As we all know, Microsoft seems to enjoy the lack of legacy software running properly on their newer Windows operating systems. Backwards compatibility mode isn't always the perfect solution. You'll still need to tweak files or, if all else fails, run a virtual machine. Luckily, just in case you've tossed out your old Windows 95 installation discs but still have your Pitfall CD-ROM, there's still one way to make this classic Windows 95 game work on 64-bit editions of Windows.
If you still have your CD-ROM laying around and a CD/DVD drive installed (go ahead—laugh), then you're in luck! Pop it in and the game should autoplay. You'll get the splash window with a jaguar sound effect. If not, don't worry about it. After pressing Play, the first issue you'll notice is the Kinesoft splash video not appearing as the music plays. Just hit the Escape key to skip it. Next you'll get an error message that reads "Pitfall must be played in 256 color mode for optimum performance." Press OK and the game appears to work fine. The issue? You'll have CD music, but you won't have sound effects. In the game window, if you click on File, select Properties... then click on the Sound tab, you'll find that Sound Effects options cannot be toggled.
Close the game. Go to your Computer, right-click on (D:) PITFALL and select Open. Copy the ASSETS folder, go to your Local Disk (C:) drive, go to whichever folder you install your games, and paste ASSETS there. Rename the copied ASSETS folder to, say, PITFALL. Open your new PITFALL folder, right-click on PITFALL.EXE and select Properties. Click on the Compatibility tab, look under Compatibility mode, check the box for Run this program in compatibility mode for: and select Windows 95 from the drop-down menu. Click on Apply then OK. This will enable the locked out options.
Allow me to save you some further trouble. If you were to double click on PITFALL.EXE now, User Account Control might pop up, so you'd press Yes, the 256 color error pops up again followed by another that says "Bad or missing dispdib.dll - error 2". Whatever. For future reference, just press OK for both. The main issue is that the game will lock up as soon as the first sound effect is played, typically at the prologue scene. You'd have to Control-Shift-Escape and force the Task Manager to shut down the application. Go ahead and try it out if you're so curious.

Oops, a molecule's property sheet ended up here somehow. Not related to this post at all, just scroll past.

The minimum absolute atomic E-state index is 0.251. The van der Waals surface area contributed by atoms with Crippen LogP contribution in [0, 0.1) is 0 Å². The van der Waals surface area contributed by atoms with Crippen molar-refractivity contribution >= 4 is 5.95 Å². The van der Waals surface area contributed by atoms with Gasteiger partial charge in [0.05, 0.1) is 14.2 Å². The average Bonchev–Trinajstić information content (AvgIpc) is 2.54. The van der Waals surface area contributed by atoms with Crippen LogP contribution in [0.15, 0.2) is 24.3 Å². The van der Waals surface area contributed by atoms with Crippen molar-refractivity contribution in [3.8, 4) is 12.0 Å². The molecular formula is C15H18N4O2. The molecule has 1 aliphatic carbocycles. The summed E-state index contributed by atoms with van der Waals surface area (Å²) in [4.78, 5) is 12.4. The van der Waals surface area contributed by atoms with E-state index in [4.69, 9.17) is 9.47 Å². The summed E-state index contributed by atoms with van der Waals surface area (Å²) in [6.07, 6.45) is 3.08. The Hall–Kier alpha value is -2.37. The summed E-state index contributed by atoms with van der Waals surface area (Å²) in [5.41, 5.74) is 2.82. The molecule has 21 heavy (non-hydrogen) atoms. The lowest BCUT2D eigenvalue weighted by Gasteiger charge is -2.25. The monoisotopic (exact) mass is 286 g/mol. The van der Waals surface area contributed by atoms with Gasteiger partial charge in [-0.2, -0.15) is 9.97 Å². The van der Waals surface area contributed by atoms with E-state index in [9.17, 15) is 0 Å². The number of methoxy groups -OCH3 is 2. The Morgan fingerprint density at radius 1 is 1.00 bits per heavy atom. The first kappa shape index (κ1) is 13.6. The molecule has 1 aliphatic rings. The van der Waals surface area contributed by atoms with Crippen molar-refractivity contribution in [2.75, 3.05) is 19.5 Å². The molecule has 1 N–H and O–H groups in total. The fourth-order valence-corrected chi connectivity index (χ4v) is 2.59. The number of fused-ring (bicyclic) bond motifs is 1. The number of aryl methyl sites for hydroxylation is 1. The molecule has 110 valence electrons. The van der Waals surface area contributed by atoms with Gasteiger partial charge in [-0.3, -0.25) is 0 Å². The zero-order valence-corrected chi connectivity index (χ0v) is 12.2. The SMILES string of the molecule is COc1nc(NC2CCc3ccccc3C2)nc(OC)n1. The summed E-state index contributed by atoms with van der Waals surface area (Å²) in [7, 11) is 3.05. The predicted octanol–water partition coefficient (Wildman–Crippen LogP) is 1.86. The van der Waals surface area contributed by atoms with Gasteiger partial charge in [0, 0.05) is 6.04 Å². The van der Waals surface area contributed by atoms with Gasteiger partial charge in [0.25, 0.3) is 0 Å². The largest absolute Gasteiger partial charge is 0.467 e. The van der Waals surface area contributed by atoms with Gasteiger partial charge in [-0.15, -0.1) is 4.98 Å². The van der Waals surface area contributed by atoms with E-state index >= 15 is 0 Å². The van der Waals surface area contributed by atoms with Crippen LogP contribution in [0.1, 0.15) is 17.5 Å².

I did a lot of searching online and eventually discovered that the issue comes from an incompatible WAIL32.DLL in the game folder. I remembered a forum called VOGONS (Very Old Games On New Systems) exists and that's where I decided to take a look. Lo and behold, someone else had issues with Pitfall: The Mayan Adventure. On the second page, the user Vetz mentions the said issue and supplied a download for a fixed WAIL32.DLL. Go ahead and view the specific post and download the .ZIP file. Extract the new WAIL32.DLL into your computer's PITFALL folder, overwriting the old one.
Double click on PITFALL.EXE, ignore the User Account Control and error pop-ups. Voilà! The game doesn't lock up anymore with Sound Effects enabled. You can now enjoy this PC classic once more. Remember to always start the game from PITFALL.EXE in your Local Disk drive PITALL folder, not from your CD/DVD drive. One final note, you'll still need to insert the CD-ROM into your CD/DVD drive to play the game. Creating a disc image and running it in a virtual drive doesn't work due to copy protection.
If you own a copy of Earthworm Jim: Special Edition for Windows 95 and have similar issues, this fix might work. Both games were ported using Kinesoft's Exodus platform. The MS-DOS version should work fine in DOSBox.
You can natively use a wired Xbox 360 controller. Remap the buttons in the game Properties under the Joystick tab.
Included on your Pitfall: The Mayan Adventure CD is a .HLP file that normally cannot be opened in Windows 7. You'll need to install Windows Help program to read it. Microsoft offers the program on their website.
The music on the CD is independent from the game. Rip it to your storage device or pop it in a CD player!